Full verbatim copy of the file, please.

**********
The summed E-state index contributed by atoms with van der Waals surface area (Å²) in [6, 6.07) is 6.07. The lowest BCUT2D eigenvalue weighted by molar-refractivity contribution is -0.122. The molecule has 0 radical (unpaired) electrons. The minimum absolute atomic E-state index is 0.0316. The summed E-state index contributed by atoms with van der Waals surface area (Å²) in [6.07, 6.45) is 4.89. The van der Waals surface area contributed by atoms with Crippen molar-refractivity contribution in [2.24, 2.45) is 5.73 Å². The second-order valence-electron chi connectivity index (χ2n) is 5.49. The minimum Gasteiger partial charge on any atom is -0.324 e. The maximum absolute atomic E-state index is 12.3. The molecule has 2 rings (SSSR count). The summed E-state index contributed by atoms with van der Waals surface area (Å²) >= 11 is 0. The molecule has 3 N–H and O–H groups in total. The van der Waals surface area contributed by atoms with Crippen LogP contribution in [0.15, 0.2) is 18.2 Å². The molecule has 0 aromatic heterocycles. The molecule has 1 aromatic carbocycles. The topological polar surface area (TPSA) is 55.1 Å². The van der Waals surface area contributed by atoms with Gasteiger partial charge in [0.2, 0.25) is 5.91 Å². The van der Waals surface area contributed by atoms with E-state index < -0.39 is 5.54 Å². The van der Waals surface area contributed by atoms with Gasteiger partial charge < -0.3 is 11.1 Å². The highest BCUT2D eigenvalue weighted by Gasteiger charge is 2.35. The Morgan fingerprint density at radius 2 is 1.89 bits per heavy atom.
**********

The summed E-state index contributed by atoms with van der Waals surface area (Å²) in [6, 6.07) is 6.07. The lowest BCUT2D eigenvalue weighted by molar-refractivity contribution is -0.122. The molecule has 0 radical (unpaired) electrons. The minimum absolute atomic E-state index is 0.0316. The summed E-state index contributed by atoms with van der Waals surface area (Å²) in [6.07, 6.45) is 4.89. The van der Waals surface area contributed by atoms with Crippen molar-refractivity contribution in [2.24, 2.45) is 5.73 Å². The second-order valence-electron chi connectivity index (χ2n) is 5.49. The minimum Gasteiger partial charge on any atom is -0.324 e. The maximum absolute atomic E-state index is 12.3. The molecule has 2 rings (SSSR count). The summed E-state index contributed by atoms with van der Waals surface area (Å²) >= 11 is 0. The molecule has 3 N–H and O–H groups in total. The van der Waals surface area contributed by atoms with Crippen LogP contribution in [0.15, 0.2) is 18.2 Å². The molecule has 0 aromatic heterocycles. The molecule has 1 aromatic carbocycles. The topological polar surface area (TPSA) is 55.1 Å². The van der Waals surface area contributed by atoms with Gasteiger partial charge in [0.2, 0.25) is 5.91 Å². The van der Waals surface area contributed by atoms with E-state index < -0.39 is 5.54 Å². The van der Waals surface area contributed by atoms with Gasteiger partial charge < -0.3 is 11.1 Å². The highest BCUT2D eigenvalue weighted by Gasteiger charge is 2.35. The Morgan fingerprint density at radius 2 is 1.89 bits per heavy atom.